Byzantine conquest of Bulgaria
|Byzantine conquest of Bulgaria|
|Part of the Byzantine-Bulgarian Wars|
Above: The Byzantine-Bulgarian border before the eruption of the conflict, defined by the Treaty of 927.
Below: The Byzantine-Bulgarian border during the conflict, c. 990.
Kievan Rus' (970-971)
Kievan Rus' (968-969)
Kingdom of Hungary
Principality of Duklja
Kingdom of Croatia
|Commanders and leaders|
Ivan Vladislav †
|John I Tzimiskes
Theophylact Botaneiates †
From ca. 970 until 1018, a series of conflicts between the Bulgarian Empire and the Byzantine Empire led to the gradual conquest of Bulgaria by the Byzantines, who thus re-established their control over the entire Balkan peninsula for the first time since the 7th-century Slavic invasions. The struggle began with the incorporation of eastern Bulgaria after the Rus'–Byzantine War of 970–971. Bulgarian resistance was led by the Cometopuli brothers, who based in the unconquered western regions of the Bulgarian Empire led it until its fall under Byzantine rule in 1018 and its end.
As the Byzantine-Bulgarian relations deteriorated by the end of the 960s, the Eastern Roman Empire paid the Kievan prince Sviatoslav to attack Bulgaria. The unexpected collapse of Bulgaria and Siatoslav's ambitions to seize Constantinople caught the Eastern Roman Empire off-guard but they managed to pull back the Kievan armies and occupied eastern Bulgaria including the capital Preslav in 971. Emperor Boris II was captured and taken to Constantinople where he abdicated and the Byzantine Emperor John I Tzimiskes announced the annexation of Bulgaria, even though the Eastern Roman Empire only controlled Eastern Bulgaria at the time, but the lands to the west remained under Bulgarian control. The four brothers David, Moses, Aron and Samuel of the Cometopuli dynasty ruled in the free territories and in 976 launched a major offensive against the Byzantines to regain the lost lands. Soon the youngest brother Samuel took the whole authority following the deaths of his three eldest brothers.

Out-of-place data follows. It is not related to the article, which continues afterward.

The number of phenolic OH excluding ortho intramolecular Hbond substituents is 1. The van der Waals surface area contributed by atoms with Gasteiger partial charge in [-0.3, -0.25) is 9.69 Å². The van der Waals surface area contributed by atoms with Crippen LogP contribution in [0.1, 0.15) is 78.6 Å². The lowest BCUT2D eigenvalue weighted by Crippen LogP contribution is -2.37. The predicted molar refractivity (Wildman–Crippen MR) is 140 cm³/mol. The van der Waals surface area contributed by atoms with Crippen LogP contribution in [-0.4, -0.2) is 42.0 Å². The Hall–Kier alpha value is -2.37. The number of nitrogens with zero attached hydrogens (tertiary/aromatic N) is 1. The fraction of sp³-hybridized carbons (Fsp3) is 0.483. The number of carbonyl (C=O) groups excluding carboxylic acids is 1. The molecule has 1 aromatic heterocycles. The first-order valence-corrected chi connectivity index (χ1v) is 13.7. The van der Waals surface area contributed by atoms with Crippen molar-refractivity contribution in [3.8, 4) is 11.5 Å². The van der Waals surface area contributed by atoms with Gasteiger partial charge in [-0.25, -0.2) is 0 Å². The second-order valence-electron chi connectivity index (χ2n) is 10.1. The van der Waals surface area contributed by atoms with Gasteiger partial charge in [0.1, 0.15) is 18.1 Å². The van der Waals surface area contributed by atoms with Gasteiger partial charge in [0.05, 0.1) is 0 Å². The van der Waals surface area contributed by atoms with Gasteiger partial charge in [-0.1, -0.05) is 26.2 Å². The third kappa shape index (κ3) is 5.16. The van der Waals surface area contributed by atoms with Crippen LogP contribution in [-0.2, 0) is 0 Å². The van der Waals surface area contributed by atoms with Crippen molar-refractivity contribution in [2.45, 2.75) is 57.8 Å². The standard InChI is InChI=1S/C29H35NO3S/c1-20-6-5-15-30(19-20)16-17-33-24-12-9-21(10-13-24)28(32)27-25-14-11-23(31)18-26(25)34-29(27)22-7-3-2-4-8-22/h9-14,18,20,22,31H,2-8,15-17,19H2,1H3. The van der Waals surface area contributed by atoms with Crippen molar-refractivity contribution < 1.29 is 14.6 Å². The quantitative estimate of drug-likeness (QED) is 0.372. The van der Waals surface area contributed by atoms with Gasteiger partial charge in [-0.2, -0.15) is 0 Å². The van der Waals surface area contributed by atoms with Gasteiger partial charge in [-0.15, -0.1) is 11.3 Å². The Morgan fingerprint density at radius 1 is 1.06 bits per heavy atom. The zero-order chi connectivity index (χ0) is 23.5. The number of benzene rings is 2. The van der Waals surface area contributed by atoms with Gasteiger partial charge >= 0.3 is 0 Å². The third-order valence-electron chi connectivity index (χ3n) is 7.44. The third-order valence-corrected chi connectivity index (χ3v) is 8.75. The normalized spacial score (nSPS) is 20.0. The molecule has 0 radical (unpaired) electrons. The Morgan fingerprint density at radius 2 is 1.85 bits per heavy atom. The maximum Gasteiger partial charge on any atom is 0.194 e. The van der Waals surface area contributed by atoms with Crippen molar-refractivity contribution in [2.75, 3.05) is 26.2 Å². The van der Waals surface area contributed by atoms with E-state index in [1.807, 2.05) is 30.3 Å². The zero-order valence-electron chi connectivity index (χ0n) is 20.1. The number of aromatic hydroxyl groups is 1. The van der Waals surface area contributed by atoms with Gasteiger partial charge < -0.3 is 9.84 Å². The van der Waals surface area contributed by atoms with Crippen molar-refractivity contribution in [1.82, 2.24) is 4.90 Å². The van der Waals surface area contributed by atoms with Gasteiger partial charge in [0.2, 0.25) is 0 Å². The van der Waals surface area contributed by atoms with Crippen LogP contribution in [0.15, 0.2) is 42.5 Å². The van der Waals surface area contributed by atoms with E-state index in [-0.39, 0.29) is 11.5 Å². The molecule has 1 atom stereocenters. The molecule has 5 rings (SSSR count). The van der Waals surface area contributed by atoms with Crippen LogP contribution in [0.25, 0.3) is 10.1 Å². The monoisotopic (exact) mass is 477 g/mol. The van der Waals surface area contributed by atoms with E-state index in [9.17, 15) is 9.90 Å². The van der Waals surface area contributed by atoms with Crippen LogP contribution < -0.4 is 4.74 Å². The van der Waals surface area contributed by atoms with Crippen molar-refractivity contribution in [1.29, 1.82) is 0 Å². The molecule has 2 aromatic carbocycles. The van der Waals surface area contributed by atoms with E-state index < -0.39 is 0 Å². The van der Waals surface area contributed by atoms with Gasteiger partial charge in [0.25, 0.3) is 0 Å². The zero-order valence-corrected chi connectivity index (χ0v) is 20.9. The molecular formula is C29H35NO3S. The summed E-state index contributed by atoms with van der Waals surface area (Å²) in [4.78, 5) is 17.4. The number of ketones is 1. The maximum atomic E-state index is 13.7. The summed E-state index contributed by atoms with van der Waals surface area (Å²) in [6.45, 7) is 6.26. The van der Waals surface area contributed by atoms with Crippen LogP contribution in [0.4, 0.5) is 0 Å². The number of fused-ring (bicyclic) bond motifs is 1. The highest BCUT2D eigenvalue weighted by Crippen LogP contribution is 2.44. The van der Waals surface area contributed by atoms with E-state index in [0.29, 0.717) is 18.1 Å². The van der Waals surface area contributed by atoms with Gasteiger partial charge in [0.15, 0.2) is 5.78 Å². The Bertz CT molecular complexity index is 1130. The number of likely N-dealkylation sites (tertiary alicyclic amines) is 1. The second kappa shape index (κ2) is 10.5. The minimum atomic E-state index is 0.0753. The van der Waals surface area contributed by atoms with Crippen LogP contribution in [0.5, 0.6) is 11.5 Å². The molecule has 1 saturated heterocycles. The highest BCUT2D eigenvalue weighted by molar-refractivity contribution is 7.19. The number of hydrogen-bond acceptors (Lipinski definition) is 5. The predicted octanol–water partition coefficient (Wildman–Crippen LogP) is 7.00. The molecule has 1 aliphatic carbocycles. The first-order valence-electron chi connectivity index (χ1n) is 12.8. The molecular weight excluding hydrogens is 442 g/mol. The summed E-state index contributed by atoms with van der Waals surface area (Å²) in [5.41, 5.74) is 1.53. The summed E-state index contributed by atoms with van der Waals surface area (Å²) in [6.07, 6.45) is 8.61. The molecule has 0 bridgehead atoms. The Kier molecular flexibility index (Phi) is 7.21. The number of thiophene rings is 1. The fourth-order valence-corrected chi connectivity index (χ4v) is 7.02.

Samuel proved to be a successful general inflicting a major defeat on the Byzantine army commanded by Basil II at the Gates of Trajan and retaking north-eastern Bulgaria. His successful campaigns expanded the Bulgarian borders into Thessaly and Epirus and in 998 he conquered the principality of Duklja. In 997 Samuel was proclaimed Emperor of Bulgaria after the death of the legitimate ruler, Roman.
By the end of the millennium the fortunes of war turned into Byzantine favour. The Byzantines under Basil II, a successful general and experienced soldier, slowly got the upper hand and from 1001 started to seize a number of important areas and towns. The Bulgarians were unable to stop the annual Byzantine campaigns which devastated the country. In 1014 the Byzantines won the decisive battle of Kleidion and Samuel died a few weeks later. Tsar Samuel's reign was followed by the short reigns of his son Gavril Radomir and his nephew Ivan Vladislav. After the death of Ivan Vladislav in 1018, there was no legitimate heir to the throne of Bulgaria and since the Eastern Roman Emperor offered very favorable terms to the Bulgarian nobility, most them chose to surrender. All local lords, who surrendered, were transferred either to Constantinople or to Anatolia and most of them were later assimilated into the Byzantine society. Bulgaria lost its independence and remained subject to Byzantium for more than a century and a half, until 1185. Its western part was transformed into one of the many Byzantine's provinces, which was ruled by nominated by the Emperor governor. With the collapse of the first Bulgarian state, the Bulgarian church fell under the domination of Greek ecclesiastics who took control of the see of Ohrid and attempted to replace the Bulgarian Slavic liturgy with a Greek liturgy.